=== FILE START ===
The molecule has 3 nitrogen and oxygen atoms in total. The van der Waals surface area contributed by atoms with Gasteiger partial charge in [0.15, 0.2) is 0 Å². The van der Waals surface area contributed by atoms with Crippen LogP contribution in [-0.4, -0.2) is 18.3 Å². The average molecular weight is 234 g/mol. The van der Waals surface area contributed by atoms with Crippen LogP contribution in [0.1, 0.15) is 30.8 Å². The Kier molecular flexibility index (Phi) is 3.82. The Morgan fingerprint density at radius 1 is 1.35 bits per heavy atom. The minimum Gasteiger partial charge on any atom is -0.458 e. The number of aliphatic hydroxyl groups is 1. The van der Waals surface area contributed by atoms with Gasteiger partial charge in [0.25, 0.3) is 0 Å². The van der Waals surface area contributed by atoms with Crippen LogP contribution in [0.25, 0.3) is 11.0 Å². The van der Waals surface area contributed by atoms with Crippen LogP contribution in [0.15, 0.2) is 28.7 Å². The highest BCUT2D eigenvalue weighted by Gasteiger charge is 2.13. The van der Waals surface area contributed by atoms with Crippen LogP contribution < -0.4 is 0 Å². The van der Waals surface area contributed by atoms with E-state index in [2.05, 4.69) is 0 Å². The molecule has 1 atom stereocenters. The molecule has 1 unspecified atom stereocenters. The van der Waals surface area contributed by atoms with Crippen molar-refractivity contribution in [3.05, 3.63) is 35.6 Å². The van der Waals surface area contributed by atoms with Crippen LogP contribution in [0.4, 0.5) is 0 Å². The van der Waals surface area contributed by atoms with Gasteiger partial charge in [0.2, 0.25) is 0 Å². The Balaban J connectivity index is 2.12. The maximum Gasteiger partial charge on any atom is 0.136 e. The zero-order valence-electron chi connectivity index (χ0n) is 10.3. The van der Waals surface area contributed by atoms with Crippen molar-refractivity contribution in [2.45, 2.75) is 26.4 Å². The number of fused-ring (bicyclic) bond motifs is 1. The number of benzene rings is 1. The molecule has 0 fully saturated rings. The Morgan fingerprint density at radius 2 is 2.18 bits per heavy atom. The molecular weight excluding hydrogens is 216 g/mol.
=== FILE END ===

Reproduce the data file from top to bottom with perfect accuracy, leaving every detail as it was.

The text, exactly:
The molecule has 3 nitrogen and oxygen atoms in total. The van der Waals surface area contributed by atoms with Gasteiger partial charge in [0.15, 0.2) is 0 Å². The van der Waals surface area contributed by atoms with Crippen LogP contribution in [-0.4, -0.2) is 18.3 Å². The average molecular weight is 234 g/mol. The van der Waals surface area contributed by atoms with Crippen LogP contribution in [0.1, 0.15) is 30.8 Å². The Kier molecular flexibility index (Phi) is 3.82. The Morgan fingerprint density at radius 1 is 1.35 bits per heavy atom. The minimum Gasteiger partial charge on any atom is -0.458 e. The number of aliphatic hydroxyl groups is 1. The van der Waals surface area contributed by atoms with Gasteiger partial charge in [0.25, 0.3) is 0 Å². The van der Waals surface area contributed by atoms with Crippen LogP contribution in [0.25, 0.3) is 11.0 Å². The van der Waals surface area contributed by atoms with Crippen LogP contribution in [0.15, 0.2) is 28.7 Å². The highest BCUT2D eigenvalue weighted by Gasteiger charge is 2.13. The van der Waals surface area contributed by atoms with Crippen LogP contribution < -0.4 is 0 Å². The van der Waals surface area contributed by atoms with E-state index in [2.05, 4.69) is 0 Å². The molecule has 1 atom stereocenters. The molecule has 1 unspecified atom stereocenters. The van der Waals surface area contributed by atoms with Crippen molar-refractivity contribution in [3.05, 3.63) is 35.6 Å². The van der Waals surface area contributed by atoms with Crippen LogP contribution in [0.4, 0.5) is 0 Å². The van der Waals surface area contributed by atoms with Gasteiger partial charge in [0.2, 0.25) is 0 Å². The Balaban J connectivity index is 2.12. The maximum Gasteiger partial charge on any atom is 0.136 e. The zero-order valence-electron chi connectivity index (χ0n) is 10.3. The van der Waals surface area contributed by atoms with Crippen molar-refractivity contribution in [2.45, 2.75) is 26.4 Å². The number of fused-ring (bicyclic) bond motifs is 1. The number of benzene rings is 1. The molecule has 0 fully saturated rings. The Morgan fingerprint density at radius 2 is 2.18 bits per heavy atom. The molecular weight excluding hydrogens is 216 g/mol.